Thursday, February 16, 2017

A visit to the orchid house

The scene within one of the glassed atria at the Franklin Park Conservatory yesterday. It wasn't a bad place to be, with temperatures in the 20's-30's F, and high winds.

About mid to late winter, I really start to miss plants - green foliage and flowers. One of the drawbacks of living in the north is the complete disappearance of such things for several months. As an antidote of sorts, I decided to visit a place I don't get to nearly often enough, the Franklin Park Conservatory. This is a big plant-packed facility; the artificial tropics come to life right here in Columbus, Ohio.

There are often themes to the exhibits, and right now - thru March 5th - it is orchids.

The massive south wing of the conservatory sports a veritable jungle, complete with water features. You'll forget it's winter in here.

There's even a waterfall (a few, actually), so of course I took the opportunity to practice waterfall photography. I wasn't alone in sporting camera gear - several other people were rigged with serious gear, snapping away. For me, it's good practice for the "real" stuff outdoors.

Orchids are the stars of the show, and they're peppered everywhere throughout the conservatory. I am no expert on orchids not native to the eastern U.S., and the identification situation is muddied by scores of hybrid combinations in cultivation. If you were unaware, the Orchidaceae is perhaps the largest family of flowering plants in the world, rivaled only by the Asteraceae, or Sunflower Family. As many of the plants are not labeled, forgive me my botanical sins should I misname some. This is one of the Phalaenopsis, and there was a dizzying array scattered throughout.

A stunning Oncidium (?) arches from a mossy wall.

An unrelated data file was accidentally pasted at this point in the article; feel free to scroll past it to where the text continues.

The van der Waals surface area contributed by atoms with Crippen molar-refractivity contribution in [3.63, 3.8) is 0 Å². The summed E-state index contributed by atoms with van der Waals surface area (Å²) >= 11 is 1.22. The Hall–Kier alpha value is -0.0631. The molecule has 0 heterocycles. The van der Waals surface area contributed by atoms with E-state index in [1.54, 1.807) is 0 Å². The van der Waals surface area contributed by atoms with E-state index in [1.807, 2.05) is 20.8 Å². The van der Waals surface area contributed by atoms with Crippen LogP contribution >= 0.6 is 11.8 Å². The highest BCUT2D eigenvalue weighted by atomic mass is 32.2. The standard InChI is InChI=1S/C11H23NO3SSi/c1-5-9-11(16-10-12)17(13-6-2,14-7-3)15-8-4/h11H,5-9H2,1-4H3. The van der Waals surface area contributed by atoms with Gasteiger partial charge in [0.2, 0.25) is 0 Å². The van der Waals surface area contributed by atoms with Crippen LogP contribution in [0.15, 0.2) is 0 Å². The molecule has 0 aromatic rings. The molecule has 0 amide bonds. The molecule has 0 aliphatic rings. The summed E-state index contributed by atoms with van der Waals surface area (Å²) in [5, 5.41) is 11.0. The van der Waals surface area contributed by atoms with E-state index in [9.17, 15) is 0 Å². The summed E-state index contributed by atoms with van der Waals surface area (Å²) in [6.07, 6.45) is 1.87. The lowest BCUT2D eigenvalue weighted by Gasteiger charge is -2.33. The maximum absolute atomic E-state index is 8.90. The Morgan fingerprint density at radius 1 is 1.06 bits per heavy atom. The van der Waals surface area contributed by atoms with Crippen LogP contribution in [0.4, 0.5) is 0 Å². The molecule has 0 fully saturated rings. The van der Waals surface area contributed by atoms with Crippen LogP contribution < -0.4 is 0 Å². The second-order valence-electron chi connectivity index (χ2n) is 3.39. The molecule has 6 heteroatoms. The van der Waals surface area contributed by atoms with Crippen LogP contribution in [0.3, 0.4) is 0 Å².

I believe this is another species of Oncidium; whatever it is, it is quite the looker. It also had the good manners to grow against a plain backdrop. One of the challenges of shooting in this plant-packed environment is getting a clear shot of the target - competing plants are often in the way. Manipulating the flora in any way is strictly taboo, too. Had I thought about it, I would have brought some "bokeh sheets" - colored paper that can be held behind the subject to provide a more pleasing backdrop.

Yet another Oncidium? Whatever it is, it's cool.

If this species or hybrid was labeled, I missed it, but surely would be interested in knowing its name. It was one of the major showstoppers, and it had lots of competition.

This one and the following may be something in the genus Trichocentrum, but I am unsure.

I suspect many of the orchids in this exhibit are crosses - hybridizing orchids is a huge thing among the fanatics.

And finally, a Paphiopedilum, one of a number on exhibit. I didn't run across these lady's-slipper-like orchids until my time was nearly up. I would have loved to spent more time with them. Well, there's still several weeks before the orchid show folds up, so maybe I will.

If you live in Ohio, and are into photography, you won't be disappointed by a visit to the Franklin Park Conservatory.

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